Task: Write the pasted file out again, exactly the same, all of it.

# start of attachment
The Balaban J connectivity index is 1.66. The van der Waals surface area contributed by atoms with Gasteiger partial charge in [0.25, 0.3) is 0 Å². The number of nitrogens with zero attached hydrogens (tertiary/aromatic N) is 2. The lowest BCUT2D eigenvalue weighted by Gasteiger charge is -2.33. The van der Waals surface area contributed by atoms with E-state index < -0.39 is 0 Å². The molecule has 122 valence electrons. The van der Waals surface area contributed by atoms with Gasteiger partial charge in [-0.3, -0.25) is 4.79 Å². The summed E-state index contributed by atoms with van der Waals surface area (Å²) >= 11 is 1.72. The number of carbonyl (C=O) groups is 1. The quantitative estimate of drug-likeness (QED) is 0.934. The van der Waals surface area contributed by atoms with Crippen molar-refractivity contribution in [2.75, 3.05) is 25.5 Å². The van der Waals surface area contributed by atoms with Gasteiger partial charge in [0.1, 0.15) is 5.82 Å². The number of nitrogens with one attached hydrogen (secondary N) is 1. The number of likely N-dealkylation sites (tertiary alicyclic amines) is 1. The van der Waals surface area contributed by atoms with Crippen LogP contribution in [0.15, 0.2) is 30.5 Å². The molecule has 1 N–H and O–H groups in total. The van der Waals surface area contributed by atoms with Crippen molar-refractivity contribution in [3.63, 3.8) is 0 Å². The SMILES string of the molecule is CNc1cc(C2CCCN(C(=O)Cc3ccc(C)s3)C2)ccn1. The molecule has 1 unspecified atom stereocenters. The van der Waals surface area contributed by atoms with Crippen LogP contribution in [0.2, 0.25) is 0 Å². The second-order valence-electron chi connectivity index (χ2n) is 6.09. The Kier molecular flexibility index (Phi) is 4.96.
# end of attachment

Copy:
The Balaban J connectivity index is 1.66. The van der Waals surface area contributed by atoms with Gasteiger partial charge in [0.25, 0.3) is 0 Å². The number of nitrogens with zero attached hydrogens (tertiary/aromatic N) is 2. The lowest BCUT2D eigenvalue weighted by Gasteiger charge is -2.33. The van der Waals surface area contributed by atoms with E-state index < -0.39 is 0 Å². The molecule has 122 valence electrons. The van der Waals surface area contributed by atoms with Gasteiger partial charge in [-0.3, -0.25) is 4.79 Å². The summed E-state index contributed by atoms with van der Waals surface area (Å²) >= 11 is 1.72. The number of carbonyl (C=O) groups is 1. The quantitative estimate of drug-likeness (QED) is 0.934. The van der Waals surface area contributed by atoms with Crippen molar-refractivity contribution in [2.75, 3.05) is 25.5 Å². The van der Waals surface area contributed by atoms with Gasteiger partial charge in [0.1, 0.15) is 5.82 Å². The number of nitrogens with one attached hydrogen (secondary N) is 1. The number of likely N-dealkylation sites (tertiary alicyclic amines) is 1. The van der Waals surface area contributed by atoms with Crippen LogP contribution in [0.15, 0.2) is 30.5 Å². The molecule has 1 N–H and O–H groups in total. The van der Waals surface area contributed by atoms with Crippen molar-refractivity contribution in [3.63, 3.8) is 0 Å². The SMILES string of the molecule is CNc1cc(C2CCCN(C(=O)Cc3ccc(C)s3)C2)ccn1. The molecule has 1 unspecified atom stereocenters. The van der Waals surface area contributed by atoms with Crippen LogP contribution in [0.2, 0.25) is 0 Å². The second-order valence-electron chi connectivity index (χ2n) is 6.09. The Kier molecular flexibility index (Phi) is 4.96.